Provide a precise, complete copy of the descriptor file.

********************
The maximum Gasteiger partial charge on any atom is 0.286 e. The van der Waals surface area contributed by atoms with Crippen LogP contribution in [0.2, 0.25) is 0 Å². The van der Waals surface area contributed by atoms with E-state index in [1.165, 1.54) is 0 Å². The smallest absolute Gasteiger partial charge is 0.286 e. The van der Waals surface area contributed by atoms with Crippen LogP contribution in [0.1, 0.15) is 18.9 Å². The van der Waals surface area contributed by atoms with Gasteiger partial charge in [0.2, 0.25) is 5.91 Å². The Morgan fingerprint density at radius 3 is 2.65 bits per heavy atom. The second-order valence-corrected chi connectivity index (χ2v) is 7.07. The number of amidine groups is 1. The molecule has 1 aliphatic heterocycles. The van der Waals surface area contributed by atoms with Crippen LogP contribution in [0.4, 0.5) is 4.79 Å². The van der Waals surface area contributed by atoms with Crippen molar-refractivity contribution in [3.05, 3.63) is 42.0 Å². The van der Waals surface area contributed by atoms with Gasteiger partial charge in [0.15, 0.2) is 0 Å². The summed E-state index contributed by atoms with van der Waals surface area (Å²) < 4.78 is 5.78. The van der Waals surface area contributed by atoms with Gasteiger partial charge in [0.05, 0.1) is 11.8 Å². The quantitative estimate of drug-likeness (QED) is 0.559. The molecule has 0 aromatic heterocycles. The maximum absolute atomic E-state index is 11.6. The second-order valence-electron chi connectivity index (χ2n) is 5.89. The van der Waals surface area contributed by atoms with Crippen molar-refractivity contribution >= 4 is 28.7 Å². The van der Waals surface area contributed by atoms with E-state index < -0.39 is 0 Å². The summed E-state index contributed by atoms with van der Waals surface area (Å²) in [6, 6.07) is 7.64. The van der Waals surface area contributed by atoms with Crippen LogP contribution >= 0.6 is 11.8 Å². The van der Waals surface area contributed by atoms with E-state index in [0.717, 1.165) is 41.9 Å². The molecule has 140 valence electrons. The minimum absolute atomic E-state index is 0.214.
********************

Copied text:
The maximum Gasteiger partial charge on any atom is 0.286 e. The van der Waals surface area contributed by atoms with Crippen LogP contribution in [0.2, 0.25) is 0 Å². The van der Waals surface area contributed by atoms with E-state index in [1.165, 1.54) is 0 Å². The smallest absolute Gasteiger partial charge is 0.286 e. The van der Waals surface area contributed by atoms with Crippen LogP contribution in [0.1, 0.15) is 18.9 Å². The van der Waals surface area contributed by atoms with Gasteiger partial charge in [0.2, 0.25) is 5.91 Å². The Morgan fingerprint density at radius 3 is 2.65 bits per heavy atom. The second-order valence-corrected chi connectivity index (χ2v) is 7.07. The number of amidine groups is 1. The molecule has 1 aliphatic heterocycles. The van der Waals surface area contributed by atoms with Crippen LogP contribution in [0.4, 0.5) is 4.79 Å². The van der Waals surface area contributed by atoms with Crippen molar-refractivity contribution in [3.05, 3.63) is 42.0 Å². The van der Waals surface area contributed by atoms with Gasteiger partial charge in [0.15, 0.2) is 0 Å². The summed E-state index contributed by atoms with van der Waals surface area (Å²) < 4.78 is 5.78. The van der Waals surface area contributed by atoms with Gasteiger partial charge in [0.05, 0.1) is 11.8 Å². The quantitative estimate of drug-likeness (QED) is 0.559. The molecule has 0 aromatic heterocycles. The maximum absolute atomic E-state index is 11.6. The second-order valence-electron chi connectivity index (χ2n) is 5.89. The van der Waals surface area contributed by atoms with Crippen molar-refractivity contribution >= 4 is 28.7 Å². The van der Waals surface area contributed by atoms with E-state index < -0.39 is 0 Å². The summed E-state index contributed by atoms with van der Waals surface area (Å²) in [6, 6.07) is 7.64. The van der Waals surface area contributed by atoms with Crippen LogP contribution >= 0.6 is 11.8 Å². The van der Waals surface area contributed by atoms with E-state index in [0.717, 1.165) is 41.9 Å². The molecule has 140 valence electrons. The minimum absolute atomic E-state index is 0.214.